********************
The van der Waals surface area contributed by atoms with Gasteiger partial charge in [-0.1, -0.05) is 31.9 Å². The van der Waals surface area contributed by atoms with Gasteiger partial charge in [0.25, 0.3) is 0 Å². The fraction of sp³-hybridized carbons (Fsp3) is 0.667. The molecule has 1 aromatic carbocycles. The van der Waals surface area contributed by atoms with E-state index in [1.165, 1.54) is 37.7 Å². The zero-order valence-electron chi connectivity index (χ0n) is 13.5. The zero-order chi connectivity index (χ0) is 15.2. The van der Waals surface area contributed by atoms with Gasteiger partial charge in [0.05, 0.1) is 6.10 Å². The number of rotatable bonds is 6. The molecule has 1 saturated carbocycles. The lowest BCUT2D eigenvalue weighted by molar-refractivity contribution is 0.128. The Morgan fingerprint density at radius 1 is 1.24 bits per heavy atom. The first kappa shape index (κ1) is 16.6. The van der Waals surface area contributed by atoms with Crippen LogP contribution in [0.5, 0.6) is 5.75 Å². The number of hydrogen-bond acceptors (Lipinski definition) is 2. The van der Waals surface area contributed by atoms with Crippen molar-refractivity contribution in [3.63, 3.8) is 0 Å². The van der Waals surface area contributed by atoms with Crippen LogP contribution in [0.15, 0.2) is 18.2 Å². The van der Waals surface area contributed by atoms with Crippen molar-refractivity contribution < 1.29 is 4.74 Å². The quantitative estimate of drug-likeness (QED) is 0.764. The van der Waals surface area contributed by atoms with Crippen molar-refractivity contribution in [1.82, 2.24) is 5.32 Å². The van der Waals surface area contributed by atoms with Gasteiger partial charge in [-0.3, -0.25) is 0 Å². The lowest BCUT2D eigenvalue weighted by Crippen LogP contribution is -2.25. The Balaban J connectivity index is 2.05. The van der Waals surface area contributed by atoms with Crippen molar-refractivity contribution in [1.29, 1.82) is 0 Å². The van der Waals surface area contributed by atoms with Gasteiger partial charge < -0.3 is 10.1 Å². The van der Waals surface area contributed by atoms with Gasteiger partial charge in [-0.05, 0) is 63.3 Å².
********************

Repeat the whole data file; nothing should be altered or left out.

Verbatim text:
The van der Waals surface area contributed by atoms with Gasteiger partial charge in [-0.1, -0.05) is 31.9 Å². The van der Waals surface area contributed by atoms with Gasteiger partial charge in [0.25, 0.3) is 0 Å². The fraction of sp³-hybridized carbons (Fsp3) is 0.667. The molecule has 1 aromatic carbocycles. The van der Waals surface area contributed by atoms with E-state index in [1.165, 1.54) is 37.7 Å². The zero-order valence-electron chi connectivity index (χ0n) is 13.5. The zero-order chi connectivity index (χ0) is 15.2. The van der Waals surface area contributed by atoms with Gasteiger partial charge in [0.05, 0.1) is 6.10 Å². The number of rotatable bonds is 6. The molecule has 1 saturated carbocycles. The lowest BCUT2D eigenvalue weighted by molar-refractivity contribution is 0.128. The Morgan fingerprint density at radius 1 is 1.24 bits per heavy atom. The first kappa shape index (κ1) is 16.6. The van der Waals surface area contributed by atoms with Crippen LogP contribution in [0.5, 0.6) is 5.75 Å². The number of hydrogen-bond acceptors (Lipinski definition) is 2. The van der Waals surface area contributed by atoms with Crippen molar-refractivity contribution in [3.63, 3.8) is 0 Å². The van der Waals surface area contributed by atoms with Crippen LogP contribution in [0.15, 0.2) is 18.2 Å². The van der Waals surface area contributed by atoms with Crippen molar-refractivity contribution < 1.29 is 4.74 Å². The quantitative estimate of drug-likeness (QED) is 0.764. The van der Waals surface area contributed by atoms with Crippen molar-refractivity contribution in [1.82, 2.24) is 5.32 Å². The van der Waals surface area contributed by atoms with Gasteiger partial charge in [-0.3, -0.25) is 0 Å². The lowest BCUT2D eigenvalue weighted by Crippen LogP contribution is -2.25. The Balaban J connectivity index is 2.05. The van der Waals surface area contributed by atoms with Crippen molar-refractivity contribution in [1.29, 1.82) is 0 Å². The van der Waals surface area contributed by atoms with Gasteiger partial charge < -0.3 is 10.1 Å². The van der Waals surface area contributed by atoms with Gasteiger partial charge in [-0.05, 0) is 63.3 Å².